HFrizzellHannah Frizzell is a third year Ph. D. student in the department of Bioengineering. She received her Bachelor of Science in Biomedical Engineering from the University of Texas, Austin and completed a minor in Spanish. She is currently a graduate research fellow working with Dr. Kim A. Woodrow, focusing on mucosal immunoengineering, vaccines, drug delivery, and how these relate to women’s and children’s health on a global scale. Her current work is centered around improving oral vaccination through the combination of biotechnology and immunology. Hannah is the Vice President of Funding of University of Washington Bioengineers without Borders, which develops medical devices for resource-limited areas. She mentors a teams focused on a low-cost device for diagnosis of pre-eclampsia in pregnant women. Hannah is also a National Science Foundation Graduate Research Fellow and a Roche/Achievement Awards for College Scientists (ARCS) scholar. As she progresses in her field, she hopes to apply both her technical background and experience from the Global WACh program to create and integrate medical technologies into communities to improve their accessibility and thus ultimate effectiveness in improving health globally.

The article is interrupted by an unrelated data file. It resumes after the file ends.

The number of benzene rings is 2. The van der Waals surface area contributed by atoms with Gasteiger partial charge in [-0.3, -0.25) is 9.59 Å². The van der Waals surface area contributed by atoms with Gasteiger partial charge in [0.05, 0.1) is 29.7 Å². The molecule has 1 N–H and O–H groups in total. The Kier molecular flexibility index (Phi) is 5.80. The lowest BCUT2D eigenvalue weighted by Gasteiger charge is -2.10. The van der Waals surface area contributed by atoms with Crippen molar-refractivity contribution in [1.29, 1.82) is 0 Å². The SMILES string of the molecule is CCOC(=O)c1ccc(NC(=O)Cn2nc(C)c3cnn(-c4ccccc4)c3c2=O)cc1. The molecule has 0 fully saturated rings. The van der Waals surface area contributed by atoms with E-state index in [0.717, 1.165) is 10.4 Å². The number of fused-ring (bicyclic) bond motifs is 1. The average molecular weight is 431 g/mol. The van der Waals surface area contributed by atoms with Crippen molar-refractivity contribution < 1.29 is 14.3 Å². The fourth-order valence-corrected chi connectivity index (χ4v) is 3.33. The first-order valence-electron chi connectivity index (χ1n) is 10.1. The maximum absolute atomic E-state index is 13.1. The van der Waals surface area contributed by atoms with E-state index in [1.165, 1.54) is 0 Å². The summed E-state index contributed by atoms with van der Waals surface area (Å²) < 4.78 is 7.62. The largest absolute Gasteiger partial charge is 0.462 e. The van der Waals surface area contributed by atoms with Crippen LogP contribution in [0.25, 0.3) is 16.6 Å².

Isatou Jallow is pursuing a Masters of Law in Sustainable International Development. A lawyer and refugee from Gambia, Isatou is interested in many different human rights and development-related legal issues. She received her BA in Law and Political Science from the University Mohamed V in Rabat, Morocco. More recently at the University of Washington, she completed a year of service at the University of Washington School of Law’s Development Innovation Lab, where she researched conditions of women mining in the DRC and contributed to the formation of an NGO to assist these communities. One focus in particular is on the eradication of Female Genital Mutilation among immigrant communities in the U.S. She has spoken at the invitation of a number of organizations in the Seattle area, including UW Medicine/Harborview, the Northwest Immigrants’ Rights Project, and Somali Maternity Services, providing a perspective for health care workers and others working with immigrants and survivors of Female Genital Mutilation from Sub-Saharan Africa.